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Diet culture has many definitions and nuances. In sum, it’s a set of beliefs that glorifies a so-called “perfect” body size and vilifies people who don’t reflect it.
It plays a significant role in perpetuating disordered eating, food-body preoccupation, and weight stigma, which can rob people of their time, health, happiness, and money. In fact, in 2021 the weight-loss industry was valued at $72.6 billion in the U.S. and that number is projected to continue to go up each year.
The industry promotes diets and weight loss as a ticket to attaining the “right” body size, health, higher self-esteem, higher status, and positive body image overall.
1. There is no “right” body size and structure. Healthy looks and feels different on everyone.
2. The diet and weight-loss industry often fails to address personal needs, circumstances, and preferences that are in play when it comes to nutrition — things like culture, genetics, food access and affordability, health conditions, food sensitivities, flavor likes and dislikes, activity levels, and more.
3. Diet culture focuses on scarcity and restriction of calories, certain foods, or entire food groups. Most diets fail because this kind of rigidity is unsustainable from a physiological and psychological perspective. Researchers found that people with a tendency to overeat who were told to not eat their favorite snacks for 24 hours ended up consuming 133 percent more compared to those who were given no instructions.
Develop an abundance mindset around what you eat. Adopting this kind of mindset can help you establish a healthy way of thinking about the foods you add to your lifestyle rather than focusing on taking things away. It puts all foods on a level playing field and helps you make nutrition choices based on motivation rather than fear.
Here are some ways you can implement a mindset shift.
Abundance in nutrition is personal. Your hunger, fullness, desires, and habits are all specific to you. What one person sees as abundant may feel like scarcity to another, and vice versa. Make a list of all your favorite foods and why you love them — flavor, how they make you feel when you eat them, how they impact your overall health, memories they drum up, etc.
For example, I’m part Italian, and I absolutely love pizza. Specifically, I love thin-crust, Neapolitan margherita pizza. I love how it tastes and how it reminds me of my family. My grandfather on my dad’s side made homemade pizzas during holidays when I was growing up. The smell of yeast, garlic, oregano, basil, and tomatoes filled the entire house. To this day, if I eat Neapolitan margherita pizza, the nostalgia, smell, and flavor evoke a feeling of abundance. To tap into this, I go to my favorite local pizza spot or make my own pizza when I crave it.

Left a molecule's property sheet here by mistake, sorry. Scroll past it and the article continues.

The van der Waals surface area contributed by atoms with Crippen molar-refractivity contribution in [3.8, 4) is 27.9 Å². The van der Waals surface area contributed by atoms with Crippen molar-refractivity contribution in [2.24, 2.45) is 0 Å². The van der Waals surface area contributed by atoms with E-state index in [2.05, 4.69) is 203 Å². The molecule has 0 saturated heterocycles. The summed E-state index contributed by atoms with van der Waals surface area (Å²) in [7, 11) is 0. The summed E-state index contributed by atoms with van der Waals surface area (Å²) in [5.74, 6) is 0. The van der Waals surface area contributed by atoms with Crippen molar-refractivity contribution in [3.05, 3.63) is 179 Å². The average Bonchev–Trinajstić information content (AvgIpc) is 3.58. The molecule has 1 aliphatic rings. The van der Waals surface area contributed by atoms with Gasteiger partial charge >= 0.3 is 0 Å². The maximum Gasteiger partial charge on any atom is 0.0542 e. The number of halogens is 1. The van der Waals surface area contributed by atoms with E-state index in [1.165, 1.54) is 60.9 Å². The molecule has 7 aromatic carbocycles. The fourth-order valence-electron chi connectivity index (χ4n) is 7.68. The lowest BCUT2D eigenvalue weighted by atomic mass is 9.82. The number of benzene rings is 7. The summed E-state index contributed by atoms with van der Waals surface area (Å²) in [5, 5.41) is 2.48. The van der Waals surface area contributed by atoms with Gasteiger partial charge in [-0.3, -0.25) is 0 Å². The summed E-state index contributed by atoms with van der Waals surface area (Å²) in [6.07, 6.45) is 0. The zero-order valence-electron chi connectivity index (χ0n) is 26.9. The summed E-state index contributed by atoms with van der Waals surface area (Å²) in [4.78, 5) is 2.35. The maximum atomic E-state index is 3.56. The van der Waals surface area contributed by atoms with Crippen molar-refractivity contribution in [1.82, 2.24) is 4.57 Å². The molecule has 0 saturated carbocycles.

What are your favorite foods? Once you have your list, make a conscious effort to add them to your meals.
I feel the medicinal effects of food when I regularly eat a wide variety of foods. Lean proteins, fats made by Mother Nature, vegetables, and fruits make me feel my best, so I focus on adding things like salmon, chicken, beans, nuts, seeds, olives, leafy greens, bananas, citrus, and berries to my regular meals. Also, I have a fast metabolism passed down from my mom and I’m an athlete, so I have learned through experience that I have to eat regularly throughout the day, or I don’t feel or perform optimally. I keep snacks on hand and try not to let myself enter the “hangry” zone.
One way to get in tune with how food makes you feel is to keep a food journal. Write down when you eat and how you feel after eating certain foods. You may be surprised by the connections you discover.
Diet culture puts some foods on pedestals while others are relegated to a naughty list. It labels foods as “good” or “bad” and aligns food choices with morality. So many recipe names are laden with words like “no-guilt,” “sinful,” and “healthy.”
Food isn’t moral; it’s just food — a basic, human need. Nutrition is gained from a wide variety of foods and, as mentioned before, “healthy” is different for everyone.
It can be tough to avoid food marketing, confusing food labels, judgement-ridden recipe titles, “What I Eat in a Day” videos and edited images on social media, and people saying things like, “I was bad today and ate X,” but with some mindful practice, you can learn to tune it all out and add foods to your lifestyle that align with what’s best for you.
Put simply, intuitive eating calls on you to trust your body to tell you when, what, and how much to eat.
There are tons of free resources that delve deeper into how to become an intuitive eater. For example, dietitian Bonnie Roney hosts a podcast called Diet Culture Rebel, where she helps people learn how to live a lifestyle in which they enjoy food and eat without guilt, obsession, or fear of losing control.
Although it can be beneficial to set goals and practice consistency around the things you do for your health, be mindful not to be hard on yourself. You will have days when you don’t eat the foods your body truly wanted and/or needed. Practicing self-compassion is the antidote. Self-compassion stems from a place of abundance.
Life is fluid, your body’s needs are fluid, and the unexpected happens. That doesn’t mean anything is lacking; it means you’re human. And when you focus on what you add to your life, be it food or anything else, you create an abundance mindset.
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